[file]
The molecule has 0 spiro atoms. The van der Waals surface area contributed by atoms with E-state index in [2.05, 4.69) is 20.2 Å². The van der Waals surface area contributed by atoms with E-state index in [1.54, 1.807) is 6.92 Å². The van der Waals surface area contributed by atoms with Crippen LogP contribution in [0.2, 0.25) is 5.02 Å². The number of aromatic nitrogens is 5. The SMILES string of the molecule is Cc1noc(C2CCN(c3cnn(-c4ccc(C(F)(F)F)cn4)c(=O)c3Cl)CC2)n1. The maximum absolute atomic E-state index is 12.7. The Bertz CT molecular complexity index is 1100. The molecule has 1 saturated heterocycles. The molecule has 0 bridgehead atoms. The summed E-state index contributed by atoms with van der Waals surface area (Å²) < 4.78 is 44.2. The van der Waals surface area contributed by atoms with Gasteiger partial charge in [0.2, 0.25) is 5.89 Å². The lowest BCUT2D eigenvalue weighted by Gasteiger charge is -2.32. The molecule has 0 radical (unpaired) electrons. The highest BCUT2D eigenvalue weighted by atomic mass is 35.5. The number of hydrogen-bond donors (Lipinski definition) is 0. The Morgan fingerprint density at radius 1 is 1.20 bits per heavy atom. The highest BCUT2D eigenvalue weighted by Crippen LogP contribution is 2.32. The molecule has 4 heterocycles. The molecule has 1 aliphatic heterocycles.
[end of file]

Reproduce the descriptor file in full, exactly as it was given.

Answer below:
The molecule has 0 spiro atoms. The van der Waals surface area contributed by atoms with E-state index in [2.05, 4.69) is 20.2 Å². The van der Waals surface area contributed by atoms with E-state index in [1.54, 1.807) is 6.92 Å². The van der Waals surface area contributed by atoms with Crippen LogP contribution in [0.2, 0.25) is 5.02 Å². The number of aromatic nitrogens is 5. The SMILES string of the molecule is Cc1noc(C2CCN(c3cnn(-c4ccc(C(F)(F)F)cn4)c(=O)c3Cl)CC2)n1. The maximum absolute atomic E-state index is 12.7. The Bertz CT molecular complexity index is 1100. The molecule has 1 saturated heterocycles. The molecule has 0 bridgehead atoms. The summed E-state index contributed by atoms with van der Waals surface area (Å²) < 4.78 is 44.2. The van der Waals surface area contributed by atoms with Gasteiger partial charge in [0.2, 0.25) is 5.89 Å². The lowest BCUT2D eigenvalue weighted by Gasteiger charge is -2.32. The molecule has 0 radical (unpaired) electrons. The highest BCUT2D eigenvalue weighted by atomic mass is 35.5. The number of hydrogen-bond donors (Lipinski definition) is 0. The Morgan fingerprint density at radius 1 is 1.20 bits per heavy atom. The highest BCUT2D eigenvalue weighted by Crippen LogP contribution is 2.32. The molecule has 4 heterocycles. The molecule has 1 aliphatic heterocycles.